Adv. Mater. Lett., 2010, 1 (2), pp 85-85
Publication Date (Web): Apr 08, 2012
Copyright © IAAM-VBRI Press
In recent years, molecularly imprinted polymers (MIPs) have attracted much attention due to many of its potential applications including sensors, separation, catalysis, drug delivery and waste management. To prepare MIPs, functional monomers initially self-assemble around the template molecule via interaction between functional groups on both the template and the monomers. The self-assembled functional monomers are subsequently cross-linked in the presence of cross-linkers. Thereafter, the template molecules are removed from the MIPs, thereby leaving behind cavities/imprinted-structures that can specifically recognize and rebind with the template molecules, an analogy to the “key to lock” model. Hence, have the ability to mimic biological functions through their three-dimensional cavities of specific size, shape, and functionality for mimetic recognition of target molecules and have already shown valuable applications in the separation and recognition of glucose, cholesterol, hemoglobin, peptides, proteins, antibody, and double-stranded deoxyribonucleic acid (DNA).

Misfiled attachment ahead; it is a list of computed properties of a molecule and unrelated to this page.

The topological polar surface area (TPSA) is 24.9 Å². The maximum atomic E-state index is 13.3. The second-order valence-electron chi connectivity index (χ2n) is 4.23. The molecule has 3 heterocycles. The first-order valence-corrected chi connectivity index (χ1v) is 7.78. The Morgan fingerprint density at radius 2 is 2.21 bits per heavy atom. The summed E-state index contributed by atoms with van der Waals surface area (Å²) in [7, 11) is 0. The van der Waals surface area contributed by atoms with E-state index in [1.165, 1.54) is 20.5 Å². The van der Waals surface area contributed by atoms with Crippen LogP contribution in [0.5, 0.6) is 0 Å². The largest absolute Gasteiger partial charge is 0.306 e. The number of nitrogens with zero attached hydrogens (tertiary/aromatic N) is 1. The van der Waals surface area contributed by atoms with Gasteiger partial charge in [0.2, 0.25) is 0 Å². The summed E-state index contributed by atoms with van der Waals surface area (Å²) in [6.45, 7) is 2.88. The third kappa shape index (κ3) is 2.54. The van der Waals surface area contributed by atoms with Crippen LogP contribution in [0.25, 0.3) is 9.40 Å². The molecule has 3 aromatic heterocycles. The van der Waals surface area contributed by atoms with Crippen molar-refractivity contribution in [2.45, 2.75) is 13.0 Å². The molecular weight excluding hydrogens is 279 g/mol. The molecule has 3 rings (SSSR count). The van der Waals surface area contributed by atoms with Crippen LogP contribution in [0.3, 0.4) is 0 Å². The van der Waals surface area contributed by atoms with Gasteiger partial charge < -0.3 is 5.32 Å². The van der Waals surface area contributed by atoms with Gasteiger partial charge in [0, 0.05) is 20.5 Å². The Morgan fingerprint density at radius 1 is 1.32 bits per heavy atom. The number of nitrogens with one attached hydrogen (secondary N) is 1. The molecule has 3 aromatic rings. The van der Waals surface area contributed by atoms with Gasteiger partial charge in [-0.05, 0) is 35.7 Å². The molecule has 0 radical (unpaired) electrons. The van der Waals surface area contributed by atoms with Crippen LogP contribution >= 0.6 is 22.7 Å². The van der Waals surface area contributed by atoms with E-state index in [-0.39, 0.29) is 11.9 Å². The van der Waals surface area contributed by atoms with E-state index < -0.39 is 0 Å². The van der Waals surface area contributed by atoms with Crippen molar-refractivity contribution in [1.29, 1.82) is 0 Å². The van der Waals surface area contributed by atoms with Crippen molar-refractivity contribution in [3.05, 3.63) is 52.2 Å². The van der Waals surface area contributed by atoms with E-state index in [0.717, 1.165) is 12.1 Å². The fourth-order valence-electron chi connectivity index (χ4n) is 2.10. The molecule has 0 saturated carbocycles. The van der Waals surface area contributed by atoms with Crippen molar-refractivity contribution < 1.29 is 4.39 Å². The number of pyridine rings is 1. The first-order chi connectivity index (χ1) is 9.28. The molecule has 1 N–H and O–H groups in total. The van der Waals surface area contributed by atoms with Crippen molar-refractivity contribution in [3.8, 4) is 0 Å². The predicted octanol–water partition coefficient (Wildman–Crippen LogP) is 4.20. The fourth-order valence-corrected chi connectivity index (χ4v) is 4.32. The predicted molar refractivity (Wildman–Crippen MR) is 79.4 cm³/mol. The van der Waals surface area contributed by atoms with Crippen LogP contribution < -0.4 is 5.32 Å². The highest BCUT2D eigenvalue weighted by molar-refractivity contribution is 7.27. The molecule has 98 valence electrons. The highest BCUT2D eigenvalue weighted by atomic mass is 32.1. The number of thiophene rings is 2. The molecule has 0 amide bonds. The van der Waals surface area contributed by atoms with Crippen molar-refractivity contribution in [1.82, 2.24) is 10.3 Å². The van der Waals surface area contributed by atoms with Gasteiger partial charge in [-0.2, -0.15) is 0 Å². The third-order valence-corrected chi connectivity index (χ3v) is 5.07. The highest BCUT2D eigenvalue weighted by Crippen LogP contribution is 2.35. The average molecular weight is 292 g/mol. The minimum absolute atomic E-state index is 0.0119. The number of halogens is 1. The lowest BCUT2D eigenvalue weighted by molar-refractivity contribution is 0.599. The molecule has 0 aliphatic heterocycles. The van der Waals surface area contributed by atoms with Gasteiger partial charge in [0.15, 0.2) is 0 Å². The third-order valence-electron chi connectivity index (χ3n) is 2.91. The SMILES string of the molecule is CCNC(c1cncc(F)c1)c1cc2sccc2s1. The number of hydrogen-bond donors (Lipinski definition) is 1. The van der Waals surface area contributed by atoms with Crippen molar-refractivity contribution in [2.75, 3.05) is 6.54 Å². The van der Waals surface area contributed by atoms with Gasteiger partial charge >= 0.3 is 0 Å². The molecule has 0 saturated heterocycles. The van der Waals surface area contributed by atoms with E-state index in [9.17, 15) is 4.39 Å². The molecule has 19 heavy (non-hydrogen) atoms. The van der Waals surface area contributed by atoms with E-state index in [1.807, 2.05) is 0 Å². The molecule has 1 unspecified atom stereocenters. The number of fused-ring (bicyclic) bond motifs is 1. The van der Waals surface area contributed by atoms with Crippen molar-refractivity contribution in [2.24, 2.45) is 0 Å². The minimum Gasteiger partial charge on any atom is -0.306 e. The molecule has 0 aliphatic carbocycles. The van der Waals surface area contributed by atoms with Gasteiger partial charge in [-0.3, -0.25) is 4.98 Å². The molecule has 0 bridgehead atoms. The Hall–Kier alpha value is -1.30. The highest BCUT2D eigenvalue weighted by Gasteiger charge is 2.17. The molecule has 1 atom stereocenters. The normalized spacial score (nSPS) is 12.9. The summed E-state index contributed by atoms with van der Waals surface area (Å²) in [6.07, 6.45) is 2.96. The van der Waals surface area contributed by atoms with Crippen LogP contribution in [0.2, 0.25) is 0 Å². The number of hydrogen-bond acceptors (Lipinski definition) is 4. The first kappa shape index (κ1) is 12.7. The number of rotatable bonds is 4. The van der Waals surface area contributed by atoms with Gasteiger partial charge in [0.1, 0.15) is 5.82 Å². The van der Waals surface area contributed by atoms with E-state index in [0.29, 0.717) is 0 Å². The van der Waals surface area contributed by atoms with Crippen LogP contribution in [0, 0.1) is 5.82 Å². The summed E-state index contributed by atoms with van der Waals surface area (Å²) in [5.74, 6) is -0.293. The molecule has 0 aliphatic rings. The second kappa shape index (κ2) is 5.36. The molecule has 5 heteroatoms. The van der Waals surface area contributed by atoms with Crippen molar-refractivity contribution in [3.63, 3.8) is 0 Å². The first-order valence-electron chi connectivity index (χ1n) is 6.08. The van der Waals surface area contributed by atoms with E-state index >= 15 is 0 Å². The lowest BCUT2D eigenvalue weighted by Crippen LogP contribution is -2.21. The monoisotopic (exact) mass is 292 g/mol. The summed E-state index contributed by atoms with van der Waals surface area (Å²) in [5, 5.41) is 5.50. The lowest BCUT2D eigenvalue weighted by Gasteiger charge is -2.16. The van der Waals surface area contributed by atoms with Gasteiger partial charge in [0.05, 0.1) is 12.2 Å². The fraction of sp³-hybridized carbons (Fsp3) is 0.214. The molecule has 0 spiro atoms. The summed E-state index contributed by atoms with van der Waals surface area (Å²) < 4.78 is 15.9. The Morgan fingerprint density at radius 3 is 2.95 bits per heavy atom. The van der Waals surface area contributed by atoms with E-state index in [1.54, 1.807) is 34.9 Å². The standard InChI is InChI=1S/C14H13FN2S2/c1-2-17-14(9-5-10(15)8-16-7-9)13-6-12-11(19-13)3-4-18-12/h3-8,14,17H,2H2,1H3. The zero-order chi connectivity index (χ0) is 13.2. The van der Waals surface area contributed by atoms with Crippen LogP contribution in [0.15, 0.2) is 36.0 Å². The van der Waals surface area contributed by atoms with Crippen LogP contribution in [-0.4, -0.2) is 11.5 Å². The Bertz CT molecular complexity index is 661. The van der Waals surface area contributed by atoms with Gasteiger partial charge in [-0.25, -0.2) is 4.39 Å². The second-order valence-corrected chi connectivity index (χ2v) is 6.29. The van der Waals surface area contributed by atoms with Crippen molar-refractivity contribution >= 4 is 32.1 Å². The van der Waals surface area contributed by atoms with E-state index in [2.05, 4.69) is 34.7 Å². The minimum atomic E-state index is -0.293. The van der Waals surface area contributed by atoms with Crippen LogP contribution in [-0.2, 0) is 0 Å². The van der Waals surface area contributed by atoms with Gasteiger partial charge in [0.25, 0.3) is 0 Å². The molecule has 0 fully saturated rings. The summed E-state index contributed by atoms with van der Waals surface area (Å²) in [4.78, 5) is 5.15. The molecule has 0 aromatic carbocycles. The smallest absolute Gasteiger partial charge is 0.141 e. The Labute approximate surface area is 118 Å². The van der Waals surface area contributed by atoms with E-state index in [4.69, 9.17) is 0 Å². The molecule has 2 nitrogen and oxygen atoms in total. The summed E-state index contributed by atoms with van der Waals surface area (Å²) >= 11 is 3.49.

Deoxyribonucleic acid, imprinted biosensor technology